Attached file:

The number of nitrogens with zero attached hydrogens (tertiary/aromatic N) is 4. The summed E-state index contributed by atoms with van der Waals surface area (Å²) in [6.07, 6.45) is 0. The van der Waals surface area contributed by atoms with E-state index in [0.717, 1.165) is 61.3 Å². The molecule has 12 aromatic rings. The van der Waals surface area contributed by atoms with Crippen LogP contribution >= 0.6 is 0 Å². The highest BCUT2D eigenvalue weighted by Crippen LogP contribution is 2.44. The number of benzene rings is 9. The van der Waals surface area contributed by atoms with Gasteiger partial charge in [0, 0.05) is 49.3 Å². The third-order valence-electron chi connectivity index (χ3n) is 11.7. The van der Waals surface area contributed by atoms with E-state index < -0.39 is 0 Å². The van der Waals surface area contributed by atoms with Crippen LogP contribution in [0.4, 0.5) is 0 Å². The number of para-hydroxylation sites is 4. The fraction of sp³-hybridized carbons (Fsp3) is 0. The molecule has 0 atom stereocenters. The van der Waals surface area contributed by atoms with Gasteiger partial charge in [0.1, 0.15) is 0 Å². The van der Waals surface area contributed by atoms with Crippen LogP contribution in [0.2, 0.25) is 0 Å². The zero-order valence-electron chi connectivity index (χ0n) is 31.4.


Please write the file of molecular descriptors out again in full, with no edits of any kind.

The number of nitrogens with zero attached hydrogens (tertiary/aromatic N) is 4. The summed E-state index contributed by atoms with van der Waals surface area (Å²) in [6.07, 6.45) is 0. The van der Waals surface area contributed by atoms with E-state index in [0.717, 1.165) is 61.3 Å². The molecule has 12 aromatic rings. The van der Waals surface area contributed by atoms with Crippen LogP contribution >= 0.6 is 0 Å². The highest BCUT2D eigenvalue weighted by Crippen LogP contribution is 2.44. The number of benzene rings is 9. The van der Waals surface area contributed by atoms with Gasteiger partial charge in [0, 0.05) is 49.3 Å². The third-order valence-electron chi connectivity index (χ3n) is 11.7. The van der Waals surface area contributed by atoms with E-state index < -0.39 is 0 Å². The van der Waals surface area contributed by atoms with Crippen LogP contribution in [0.4, 0.5) is 0 Å². The number of para-hydroxylation sites is 4. The fraction of sp³-hybridized carbons (Fsp3) is 0. The molecule has 0 atom stereocenters. The van der Waals surface area contributed by atoms with Gasteiger partial charge in [0.1, 0.15) is 0 Å². The van der Waals surface area contributed by atoms with Crippen LogP contribution in [0.2, 0.25) is 0 Å². The zero-order valence-electron chi connectivity index (χ0n) is 31.4.